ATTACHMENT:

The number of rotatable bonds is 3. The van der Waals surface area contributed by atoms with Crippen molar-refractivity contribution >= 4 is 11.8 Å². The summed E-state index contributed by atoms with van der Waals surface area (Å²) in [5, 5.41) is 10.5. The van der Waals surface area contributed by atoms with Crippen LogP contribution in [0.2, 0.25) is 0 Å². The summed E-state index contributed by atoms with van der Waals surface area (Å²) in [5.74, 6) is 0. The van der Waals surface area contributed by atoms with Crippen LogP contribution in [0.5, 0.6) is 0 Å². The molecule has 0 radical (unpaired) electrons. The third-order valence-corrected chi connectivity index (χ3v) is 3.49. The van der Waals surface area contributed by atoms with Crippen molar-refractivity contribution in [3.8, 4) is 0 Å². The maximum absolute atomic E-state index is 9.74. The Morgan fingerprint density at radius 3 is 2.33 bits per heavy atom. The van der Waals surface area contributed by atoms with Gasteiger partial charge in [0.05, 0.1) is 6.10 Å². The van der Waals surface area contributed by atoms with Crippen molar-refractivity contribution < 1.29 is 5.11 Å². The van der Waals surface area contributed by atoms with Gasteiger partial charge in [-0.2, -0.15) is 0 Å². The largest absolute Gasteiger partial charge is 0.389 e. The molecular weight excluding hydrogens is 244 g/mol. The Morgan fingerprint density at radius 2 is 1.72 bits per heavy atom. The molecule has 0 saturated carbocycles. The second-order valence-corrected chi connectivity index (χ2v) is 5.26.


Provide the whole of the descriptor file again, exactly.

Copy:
The number of rotatable bonds is 3. The van der Waals surface area contributed by atoms with Crippen molar-refractivity contribution >= 4 is 11.8 Å². The summed E-state index contributed by atoms with van der Waals surface area (Å²) in [5, 5.41) is 10.5. The van der Waals surface area contributed by atoms with Crippen LogP contribution in [0.2, 0.25) is 0 Å². The summed E-state index contributed by atoms with van der Waals surface area (Å²) in [5.74, 6) is 0. The van der Waals surface area contributed by atoms with Crippen LogP contribution in [0.5, 0.6) is 0 Å². The molecule has 0 radical (unpaired) electrons. The third-order valence-corrected chi connectivity index (χ3v) is 3.49. The van der Waals surface area contributed by atoms with Crippen molar-refractivity contribution in [3.8, 4) is 0 Å². The maximum absolute atomic E-state index is 9.74. The Morgan fingerprint density at radius 3 is 2.33 bits per heavy atom. The van der Waals surface area contributed by atoms with Gasteiger partial charge in [0.05, 0.1) is 6.10 Å². The van der Waals surface area contributed by atoms with Crippen molar-refractivity contribution < 1.29 is 5.11 Å². The van der Waals surface area contributed by atoms with Gasteiger partial charge in [-0.2, -0.15) is 0 Å². The largest absolute Gasteiger partial charge is 0.389 e. The molecular weight excluding hydrogens is 244 g/mol. The Morgan fingerprint density at radius 2 is 1.72 bits per heavy atom. The molecule has 0 saturated carbocycles. The second-order valence-corrected chi connectivity index (χ2v) is 5.26.